|8th September||Noughts and Crosses Review|
|9th September||An Eye for an Eye Review|
|10th September||Callum Review|
|11th September||Knife Edge Review|
|12th September||Checkmate Review|
|13th September||Double Cross Review|
|14th September||Nought Forever Review|
|15th September||Crossfire Review|
|16th September||Dissecting the Blurb – Endgame|
|??? September||Endgame Review|
Trigger Warnings: Guns; Violence
Callum is effectively an alternative ending to Noughts and Crosses. This book’s events fit seamlessly into the story’s timeline, to the extent that Callum could have been the ‘actual’ ending! I also loved how it is so obvious where this book starts, in the context of the Noughts and Crosses timeline, so that I knew exactly what had just happened, and what events were about to happen.
Having watched the Noughts and Crosses TV series, I am wondering if Callum could be the way that it transitions into Knife Edge (as the end of either this book or Noughts and Crosses needs to happen for the programmes to progress into the next book). Given all of the tension and drama that Callum encompasses, I do think that this book would look really good on-screen – when reading, I was imagining these scenes playing out in my head! I am definitely looking forward to Series Two of Noughts and Crosses, and I cannot wait to watch it!
Understandably, Callum’s plot was thinner than the plot of a full-length novel. However, a lot did happen in such a short space of time, and the tension and drama throughout certainly did make up for this! This really does show what a skilled author Malorie Blackman is, as she has managed to perfectly create a short and dramatic alternative ending to Noughts and Crosses that fits into every aspect of the story’s timeline.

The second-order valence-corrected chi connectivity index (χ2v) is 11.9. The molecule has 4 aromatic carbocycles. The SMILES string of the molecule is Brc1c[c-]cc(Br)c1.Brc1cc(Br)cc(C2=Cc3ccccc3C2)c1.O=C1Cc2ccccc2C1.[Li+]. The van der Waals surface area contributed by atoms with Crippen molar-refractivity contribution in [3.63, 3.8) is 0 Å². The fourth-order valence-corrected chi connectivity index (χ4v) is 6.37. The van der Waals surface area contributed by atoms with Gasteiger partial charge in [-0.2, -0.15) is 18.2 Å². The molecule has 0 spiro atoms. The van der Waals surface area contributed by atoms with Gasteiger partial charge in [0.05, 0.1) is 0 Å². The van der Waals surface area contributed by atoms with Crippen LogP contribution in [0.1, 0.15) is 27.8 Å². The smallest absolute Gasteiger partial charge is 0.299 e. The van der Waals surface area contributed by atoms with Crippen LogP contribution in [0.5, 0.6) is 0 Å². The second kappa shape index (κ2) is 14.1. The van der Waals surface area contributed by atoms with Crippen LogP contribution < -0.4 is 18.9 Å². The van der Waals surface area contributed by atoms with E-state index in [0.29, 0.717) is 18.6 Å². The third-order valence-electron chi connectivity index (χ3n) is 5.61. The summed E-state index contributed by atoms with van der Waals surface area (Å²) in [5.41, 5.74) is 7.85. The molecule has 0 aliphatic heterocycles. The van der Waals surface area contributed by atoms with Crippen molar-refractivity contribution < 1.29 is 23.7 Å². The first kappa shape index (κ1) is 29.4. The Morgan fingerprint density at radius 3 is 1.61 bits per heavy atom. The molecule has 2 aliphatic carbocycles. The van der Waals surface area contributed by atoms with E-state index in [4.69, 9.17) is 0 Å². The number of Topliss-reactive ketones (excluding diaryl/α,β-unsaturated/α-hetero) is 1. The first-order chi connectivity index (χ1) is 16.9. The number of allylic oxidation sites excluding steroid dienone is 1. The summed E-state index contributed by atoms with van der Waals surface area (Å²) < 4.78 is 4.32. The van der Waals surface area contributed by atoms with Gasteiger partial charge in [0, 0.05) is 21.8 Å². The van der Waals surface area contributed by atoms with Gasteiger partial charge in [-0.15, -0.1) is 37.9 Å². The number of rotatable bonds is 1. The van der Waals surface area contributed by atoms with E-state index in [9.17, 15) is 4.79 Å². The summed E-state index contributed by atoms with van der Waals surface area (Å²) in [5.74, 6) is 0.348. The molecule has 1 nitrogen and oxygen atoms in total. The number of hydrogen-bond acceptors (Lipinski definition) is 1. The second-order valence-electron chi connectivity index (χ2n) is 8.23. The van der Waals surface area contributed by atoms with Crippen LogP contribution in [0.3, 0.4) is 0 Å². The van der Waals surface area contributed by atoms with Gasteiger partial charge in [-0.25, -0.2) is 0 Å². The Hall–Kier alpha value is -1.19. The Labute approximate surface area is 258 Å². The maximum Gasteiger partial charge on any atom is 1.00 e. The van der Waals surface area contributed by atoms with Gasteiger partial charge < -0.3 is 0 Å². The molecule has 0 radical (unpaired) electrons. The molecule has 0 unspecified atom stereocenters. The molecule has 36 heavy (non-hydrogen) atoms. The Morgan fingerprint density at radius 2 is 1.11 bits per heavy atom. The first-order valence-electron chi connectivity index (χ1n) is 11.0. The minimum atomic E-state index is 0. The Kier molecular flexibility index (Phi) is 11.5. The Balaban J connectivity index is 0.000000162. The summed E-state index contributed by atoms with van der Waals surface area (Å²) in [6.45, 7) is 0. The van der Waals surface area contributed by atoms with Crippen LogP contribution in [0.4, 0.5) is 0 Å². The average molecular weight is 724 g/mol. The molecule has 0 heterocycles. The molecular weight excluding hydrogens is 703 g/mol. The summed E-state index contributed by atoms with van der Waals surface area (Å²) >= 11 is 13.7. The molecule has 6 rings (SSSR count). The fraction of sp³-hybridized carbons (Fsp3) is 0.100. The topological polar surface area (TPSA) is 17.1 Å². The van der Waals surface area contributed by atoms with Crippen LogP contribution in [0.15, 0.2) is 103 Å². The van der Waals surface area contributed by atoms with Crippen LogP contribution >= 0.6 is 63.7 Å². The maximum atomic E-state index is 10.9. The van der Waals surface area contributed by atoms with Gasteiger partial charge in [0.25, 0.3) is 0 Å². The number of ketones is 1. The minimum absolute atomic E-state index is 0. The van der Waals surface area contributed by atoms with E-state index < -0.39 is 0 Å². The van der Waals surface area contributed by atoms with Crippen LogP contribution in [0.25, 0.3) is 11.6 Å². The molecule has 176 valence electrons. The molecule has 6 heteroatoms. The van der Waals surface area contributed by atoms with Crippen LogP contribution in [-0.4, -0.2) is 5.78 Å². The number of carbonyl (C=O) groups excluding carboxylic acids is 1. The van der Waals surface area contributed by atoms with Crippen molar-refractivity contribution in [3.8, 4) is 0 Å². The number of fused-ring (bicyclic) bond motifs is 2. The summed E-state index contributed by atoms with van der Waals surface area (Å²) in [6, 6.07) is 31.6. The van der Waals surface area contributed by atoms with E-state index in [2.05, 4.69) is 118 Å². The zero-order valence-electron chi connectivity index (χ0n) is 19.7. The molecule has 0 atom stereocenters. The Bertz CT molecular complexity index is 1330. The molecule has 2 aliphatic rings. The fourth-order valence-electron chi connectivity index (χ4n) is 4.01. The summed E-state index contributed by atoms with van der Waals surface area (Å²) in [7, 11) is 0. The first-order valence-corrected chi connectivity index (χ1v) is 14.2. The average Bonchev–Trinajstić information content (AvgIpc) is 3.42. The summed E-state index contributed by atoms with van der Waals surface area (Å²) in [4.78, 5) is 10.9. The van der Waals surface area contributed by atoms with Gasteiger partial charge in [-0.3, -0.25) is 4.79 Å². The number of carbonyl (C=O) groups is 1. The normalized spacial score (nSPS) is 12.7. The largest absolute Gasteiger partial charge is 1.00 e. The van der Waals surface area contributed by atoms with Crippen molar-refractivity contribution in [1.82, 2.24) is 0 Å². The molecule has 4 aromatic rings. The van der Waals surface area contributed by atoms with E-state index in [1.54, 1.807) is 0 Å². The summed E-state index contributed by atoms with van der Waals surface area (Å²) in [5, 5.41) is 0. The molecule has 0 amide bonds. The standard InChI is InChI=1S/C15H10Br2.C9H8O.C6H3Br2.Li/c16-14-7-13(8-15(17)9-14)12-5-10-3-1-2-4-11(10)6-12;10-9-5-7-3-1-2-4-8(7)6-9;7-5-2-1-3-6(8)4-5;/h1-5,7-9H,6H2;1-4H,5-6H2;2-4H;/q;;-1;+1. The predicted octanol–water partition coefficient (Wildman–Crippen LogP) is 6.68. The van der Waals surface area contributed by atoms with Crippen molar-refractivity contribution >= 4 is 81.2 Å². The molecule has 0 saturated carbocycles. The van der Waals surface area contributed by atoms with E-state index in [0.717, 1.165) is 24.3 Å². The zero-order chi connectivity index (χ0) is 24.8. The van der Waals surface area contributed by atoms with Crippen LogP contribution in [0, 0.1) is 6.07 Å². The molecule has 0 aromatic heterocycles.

I was soooooo grateful for more Sephy and Callum scenes in this book, as I love it when these two characters are together (sparks literally do fly!). This really did contribute to more and more tension throughout the story, as I knew that what they were doing could have cost both of them their lives. This book also explored Jude’s character really well – he is such an interesting character! I love it how he’s had much more of a prominent role as the series has progressed, and this is enhanced even further in Knife Edge and Checkmate, when we read from his perspective.
Once again, Callum was not the easiest read due to the sensitive topics encountered (detailled in the trigger warnings at the top of this review). Something else that contributed to Callum being difficult in places to read was that I knew how it had to end – there was no way out of it (unless there was to be an alternative series written . . .). As I got closer and closer to the final page, I really did not want it to end the way that it had to, but I understand and appreciate that the story had to resolve itself so that it fit into the series’ timeline.
Overall, I recommend Callum to anyone who has enjoyed the series, and the Noughts and Crosses series to an audience aged 13+.
Tomorrow’s post will be my review of Knife Edge.
Thank you for reading this post.